Career Resources

The development and success of early career members is an important objective for the Society. The STS Workforce on Career Development endeavors to address the specific career needs of members in their first 7 years of practice.


FAQs

The Workforce recently developed a series of answers to frequently asked questions, including clinical interactions, program development, personal finances, contracting, and research.


Blog

Read blog posts written by Workforce members and providing practical advice on all aspects of early career development.


Social Media Outreach

Connect with members of the Workforce on Twitter @CTSurgCareers, and join the quarterly TweetChats, during which Workforce members and other Society leaders discuss early career issues in this open social media forum.

The next TweetChat is scheduled for Wednesday, May 22. Join host Mara B. Antonoff, MD and others for a discussion on how to build a digital presence. The chat begins at 8:00 p.m. ET; use the hashtag #CTcareers to participate.

Note: The opinions expressed in this Twitter feed are those of its individual contributors and do not necessarily reflect the views of The Society of Thoracic Surgeons.


Additional Resources

  • The 2019 Residents Symposium at the STS Annual Meeting included talks related to private practice and academic career pathways, the mechanics of finding a job, negotiating a contract, building a successful clinical practice, early career development, what you need to know about finances, and achieving a successful work/life balance. View the slides from the Symposium.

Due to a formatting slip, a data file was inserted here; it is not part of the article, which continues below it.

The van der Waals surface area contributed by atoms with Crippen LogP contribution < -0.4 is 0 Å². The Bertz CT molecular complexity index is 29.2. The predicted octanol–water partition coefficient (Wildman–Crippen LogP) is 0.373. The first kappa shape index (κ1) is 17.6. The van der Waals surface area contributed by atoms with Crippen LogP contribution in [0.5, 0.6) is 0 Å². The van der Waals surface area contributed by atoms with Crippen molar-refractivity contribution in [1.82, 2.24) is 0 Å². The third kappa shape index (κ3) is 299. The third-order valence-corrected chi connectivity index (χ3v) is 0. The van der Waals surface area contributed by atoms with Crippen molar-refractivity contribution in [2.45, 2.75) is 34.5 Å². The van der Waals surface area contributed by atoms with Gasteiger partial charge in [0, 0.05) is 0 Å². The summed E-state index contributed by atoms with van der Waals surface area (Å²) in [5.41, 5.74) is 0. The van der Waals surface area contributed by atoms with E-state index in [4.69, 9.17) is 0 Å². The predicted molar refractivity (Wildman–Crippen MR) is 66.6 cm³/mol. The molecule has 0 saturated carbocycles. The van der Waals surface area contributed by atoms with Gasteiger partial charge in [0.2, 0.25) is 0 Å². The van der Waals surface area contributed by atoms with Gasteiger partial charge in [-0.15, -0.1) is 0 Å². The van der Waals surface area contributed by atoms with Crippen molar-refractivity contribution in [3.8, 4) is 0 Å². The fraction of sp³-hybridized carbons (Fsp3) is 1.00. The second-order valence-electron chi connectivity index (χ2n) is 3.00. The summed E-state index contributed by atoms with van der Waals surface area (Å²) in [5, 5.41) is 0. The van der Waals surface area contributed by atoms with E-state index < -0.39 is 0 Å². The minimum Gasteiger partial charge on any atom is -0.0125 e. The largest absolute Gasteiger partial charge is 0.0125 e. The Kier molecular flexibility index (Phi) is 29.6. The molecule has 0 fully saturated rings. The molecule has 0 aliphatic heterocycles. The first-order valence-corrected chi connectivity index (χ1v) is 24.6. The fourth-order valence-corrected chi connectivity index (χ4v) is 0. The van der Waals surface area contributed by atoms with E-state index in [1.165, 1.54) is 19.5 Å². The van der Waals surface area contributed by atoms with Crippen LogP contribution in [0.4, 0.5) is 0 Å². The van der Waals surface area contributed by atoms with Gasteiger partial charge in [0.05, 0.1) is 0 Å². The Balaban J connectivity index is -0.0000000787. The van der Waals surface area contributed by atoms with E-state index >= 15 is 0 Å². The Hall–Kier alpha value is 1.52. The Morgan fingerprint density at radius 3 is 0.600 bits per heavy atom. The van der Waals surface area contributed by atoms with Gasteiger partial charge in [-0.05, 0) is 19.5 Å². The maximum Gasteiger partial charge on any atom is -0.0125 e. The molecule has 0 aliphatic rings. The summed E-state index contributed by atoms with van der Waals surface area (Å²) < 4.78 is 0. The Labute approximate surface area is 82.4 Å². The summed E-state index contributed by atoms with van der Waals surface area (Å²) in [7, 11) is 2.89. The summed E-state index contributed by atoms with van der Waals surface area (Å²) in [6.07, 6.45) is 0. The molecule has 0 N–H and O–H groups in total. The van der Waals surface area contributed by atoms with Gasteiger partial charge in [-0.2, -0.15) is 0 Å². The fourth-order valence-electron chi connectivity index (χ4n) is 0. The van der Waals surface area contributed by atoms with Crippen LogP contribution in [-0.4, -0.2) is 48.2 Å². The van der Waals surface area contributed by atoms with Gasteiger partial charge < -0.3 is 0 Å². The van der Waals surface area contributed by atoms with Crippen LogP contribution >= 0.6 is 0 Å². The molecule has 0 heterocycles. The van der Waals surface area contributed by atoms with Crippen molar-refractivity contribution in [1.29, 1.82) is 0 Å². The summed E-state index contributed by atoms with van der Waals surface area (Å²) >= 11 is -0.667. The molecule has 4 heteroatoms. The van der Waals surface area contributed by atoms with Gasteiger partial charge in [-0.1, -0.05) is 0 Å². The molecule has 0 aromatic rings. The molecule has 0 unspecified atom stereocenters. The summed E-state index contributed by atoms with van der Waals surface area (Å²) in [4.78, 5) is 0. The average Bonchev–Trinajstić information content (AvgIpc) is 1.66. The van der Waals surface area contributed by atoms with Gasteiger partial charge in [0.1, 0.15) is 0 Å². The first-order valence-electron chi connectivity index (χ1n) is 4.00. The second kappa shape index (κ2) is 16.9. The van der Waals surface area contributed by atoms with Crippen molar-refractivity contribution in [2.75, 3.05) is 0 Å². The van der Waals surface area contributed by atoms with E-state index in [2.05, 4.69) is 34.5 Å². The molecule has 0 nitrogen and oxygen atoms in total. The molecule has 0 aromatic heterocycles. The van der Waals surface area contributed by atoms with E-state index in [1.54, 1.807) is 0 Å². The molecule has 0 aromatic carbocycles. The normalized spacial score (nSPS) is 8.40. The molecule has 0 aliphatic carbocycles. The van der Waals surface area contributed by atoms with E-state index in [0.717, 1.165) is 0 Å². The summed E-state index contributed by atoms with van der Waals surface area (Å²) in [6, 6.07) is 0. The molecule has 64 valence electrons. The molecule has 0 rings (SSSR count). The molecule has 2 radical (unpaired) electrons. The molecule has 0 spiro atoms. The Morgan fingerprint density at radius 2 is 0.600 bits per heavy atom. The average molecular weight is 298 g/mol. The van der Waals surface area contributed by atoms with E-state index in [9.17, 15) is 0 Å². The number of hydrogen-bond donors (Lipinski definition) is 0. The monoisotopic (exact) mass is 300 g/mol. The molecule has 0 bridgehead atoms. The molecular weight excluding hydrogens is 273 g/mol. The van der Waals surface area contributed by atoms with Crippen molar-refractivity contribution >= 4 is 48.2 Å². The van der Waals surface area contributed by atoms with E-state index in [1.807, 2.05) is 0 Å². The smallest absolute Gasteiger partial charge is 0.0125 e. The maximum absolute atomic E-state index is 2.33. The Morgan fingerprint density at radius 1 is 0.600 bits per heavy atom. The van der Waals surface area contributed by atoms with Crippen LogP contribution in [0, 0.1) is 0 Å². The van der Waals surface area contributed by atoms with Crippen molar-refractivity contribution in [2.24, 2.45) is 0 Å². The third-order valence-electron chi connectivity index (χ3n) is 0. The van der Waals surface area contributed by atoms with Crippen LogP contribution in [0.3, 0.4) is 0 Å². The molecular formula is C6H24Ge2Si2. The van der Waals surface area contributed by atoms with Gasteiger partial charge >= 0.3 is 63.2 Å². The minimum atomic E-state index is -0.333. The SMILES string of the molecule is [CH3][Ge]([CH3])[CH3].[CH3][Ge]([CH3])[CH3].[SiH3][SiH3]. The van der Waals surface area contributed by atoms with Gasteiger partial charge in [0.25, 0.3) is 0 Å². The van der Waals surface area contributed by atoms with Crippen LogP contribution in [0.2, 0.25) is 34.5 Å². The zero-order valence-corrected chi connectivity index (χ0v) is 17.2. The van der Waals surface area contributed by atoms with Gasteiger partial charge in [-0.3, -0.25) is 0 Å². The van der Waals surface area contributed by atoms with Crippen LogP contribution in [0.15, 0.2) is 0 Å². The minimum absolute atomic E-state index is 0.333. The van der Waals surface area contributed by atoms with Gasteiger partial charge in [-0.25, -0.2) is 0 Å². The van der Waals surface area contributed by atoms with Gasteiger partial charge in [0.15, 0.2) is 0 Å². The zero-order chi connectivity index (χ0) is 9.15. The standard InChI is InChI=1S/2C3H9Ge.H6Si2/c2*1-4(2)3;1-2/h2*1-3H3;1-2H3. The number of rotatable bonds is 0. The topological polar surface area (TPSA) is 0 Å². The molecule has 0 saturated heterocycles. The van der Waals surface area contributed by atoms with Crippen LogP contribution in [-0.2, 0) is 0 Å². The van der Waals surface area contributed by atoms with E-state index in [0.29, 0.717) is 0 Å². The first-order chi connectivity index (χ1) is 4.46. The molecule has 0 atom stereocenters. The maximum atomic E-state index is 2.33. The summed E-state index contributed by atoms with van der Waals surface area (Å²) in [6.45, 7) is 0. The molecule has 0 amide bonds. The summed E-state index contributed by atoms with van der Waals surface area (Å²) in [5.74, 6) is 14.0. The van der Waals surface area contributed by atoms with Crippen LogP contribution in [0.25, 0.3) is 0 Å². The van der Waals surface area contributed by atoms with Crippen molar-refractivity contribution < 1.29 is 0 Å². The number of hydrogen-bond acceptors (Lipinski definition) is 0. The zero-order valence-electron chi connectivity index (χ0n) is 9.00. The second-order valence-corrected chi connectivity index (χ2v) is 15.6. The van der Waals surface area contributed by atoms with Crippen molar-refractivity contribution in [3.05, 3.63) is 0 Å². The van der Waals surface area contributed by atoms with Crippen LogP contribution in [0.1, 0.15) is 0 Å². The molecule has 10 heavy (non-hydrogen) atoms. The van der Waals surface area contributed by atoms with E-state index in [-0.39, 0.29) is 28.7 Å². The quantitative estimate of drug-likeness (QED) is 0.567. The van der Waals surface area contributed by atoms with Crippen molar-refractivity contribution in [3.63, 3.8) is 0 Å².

• Some of the most successful cardiothoracic surgeons credit mentors for part of their achievements. Whether you are still in training, an early careerist, or a senior surgeon, taking part in a productive mentor/mentee arrangement has long-term benefits. But how do you identify a good mentor or mentee and cultivate that relationship? Drs. Mara B. Antonoff (UT MD Anderson Cancer Center), Vinod H. Thourani (MedStar Heart and Vascular Institute), John D. Mitchell (University of Colorado Denver), and Elizabeth A. David (Keck School of Medicine of USC) describe the qualities to look for in a mentor, the importance of communication, setting realistic expectations, avoiding “mentor malpractice,” and why mentees should under promise and over deliver.

  • An important element of building and maintaining a successful cardiothoracic surgery practice is the relationship with referring physicians such as cardiologists and primary care physicians. V. Seenu Reddy, MD, MBA (TriStar Cardiovascular Surgery) moderates a panel discussion about the elements of forming good relationships, breaking through the anonymity resulting from electronic health records, creating a patient-centered experience, how to communicate bad news, and building a solid reputation. Joining him are cardiologist Patrick T. O’Gara, MD (Brigham and Women's Hospital), Tom C. Nguyen, MD (The University of Texas Cardiothoracic and Vascular Surgery), and Craig J. Baker, MD (Keck Medicine at the University of Southern California).